There is, moreover, an ethical imperative for me to consider my own positionality and its potential effects on my own entanglement in this project. As a white, heterosexual, cisgender male, I am attempting to engage this project in ways that speak with, not for, the voices that infuse the rhetorical formation of the Williams-Nichols Archive, and to find ways to do so that reflects “an ethos of humility, respect, and care” (Royster and Kirsch 21). The necessary balance will be enacting this research in ways that do not make the archive’s queerness incidental but also do not attempt to speak for that queerness from my own position as a researcher. Again, I am called to consider and account for my own entanglements with/in the archive.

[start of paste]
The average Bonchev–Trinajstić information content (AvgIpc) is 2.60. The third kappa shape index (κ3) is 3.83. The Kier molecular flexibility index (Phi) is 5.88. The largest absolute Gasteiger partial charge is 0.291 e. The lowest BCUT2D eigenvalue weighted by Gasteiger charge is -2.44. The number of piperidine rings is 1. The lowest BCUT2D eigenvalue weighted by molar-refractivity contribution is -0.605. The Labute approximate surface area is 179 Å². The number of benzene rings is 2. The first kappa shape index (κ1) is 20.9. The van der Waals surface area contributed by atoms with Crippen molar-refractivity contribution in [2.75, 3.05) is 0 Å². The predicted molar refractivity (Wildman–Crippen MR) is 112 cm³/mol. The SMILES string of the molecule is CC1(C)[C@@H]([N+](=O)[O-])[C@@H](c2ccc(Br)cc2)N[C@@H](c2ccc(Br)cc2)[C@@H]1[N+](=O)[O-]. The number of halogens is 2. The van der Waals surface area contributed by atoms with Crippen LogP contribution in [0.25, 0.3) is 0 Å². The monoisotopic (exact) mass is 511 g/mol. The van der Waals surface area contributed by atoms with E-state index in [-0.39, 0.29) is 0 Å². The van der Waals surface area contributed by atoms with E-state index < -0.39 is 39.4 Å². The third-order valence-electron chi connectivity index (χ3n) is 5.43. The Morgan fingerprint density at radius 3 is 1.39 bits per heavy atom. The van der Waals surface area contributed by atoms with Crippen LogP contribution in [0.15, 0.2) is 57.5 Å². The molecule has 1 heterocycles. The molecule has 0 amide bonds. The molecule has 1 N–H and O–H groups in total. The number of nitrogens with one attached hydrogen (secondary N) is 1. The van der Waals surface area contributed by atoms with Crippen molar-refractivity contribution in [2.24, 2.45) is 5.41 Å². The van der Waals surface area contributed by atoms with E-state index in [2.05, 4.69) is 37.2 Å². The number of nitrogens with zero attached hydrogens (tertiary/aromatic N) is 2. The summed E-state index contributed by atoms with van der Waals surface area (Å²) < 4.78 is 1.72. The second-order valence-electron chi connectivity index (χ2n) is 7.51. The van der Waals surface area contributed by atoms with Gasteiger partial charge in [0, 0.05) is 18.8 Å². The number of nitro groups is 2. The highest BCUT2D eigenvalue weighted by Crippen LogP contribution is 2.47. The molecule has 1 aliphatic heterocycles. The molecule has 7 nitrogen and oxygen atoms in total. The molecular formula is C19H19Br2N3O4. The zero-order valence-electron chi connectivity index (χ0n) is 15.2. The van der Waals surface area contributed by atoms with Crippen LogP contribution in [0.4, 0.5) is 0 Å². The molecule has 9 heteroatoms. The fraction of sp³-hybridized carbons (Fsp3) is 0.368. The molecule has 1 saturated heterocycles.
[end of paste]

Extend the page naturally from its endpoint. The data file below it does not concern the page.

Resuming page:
I have (much) more thinking to do, but to tie this discussion back to theme of this blog carnival, my sense is that (both digital and physical) archives are often regarded as technologies by and with which scholars do research. By inquiring into the material-rhetorical formations of those technologies, I find that we can expand our sense of what Royster and Kirsch call the “dialogic relationship between past and present” that characterizes feminist inquiry (14), as well as better understand the deeply rhetorical nature of archives and their formation.

Works Cited

Alexander, Jonathan and Jaqueline Rhodes. “Queer Rhetoric and the Pleasures of the Archive.” Enculturation, 2012. Accessed 17 May 2017.

Barad, Karen. “Posthuman Performativity: Toward an Understanding of How Matter Comes to Matter.” Signs, vol. 28, no 3, 2003, pp. 801-31. Accessed 27 June 2017.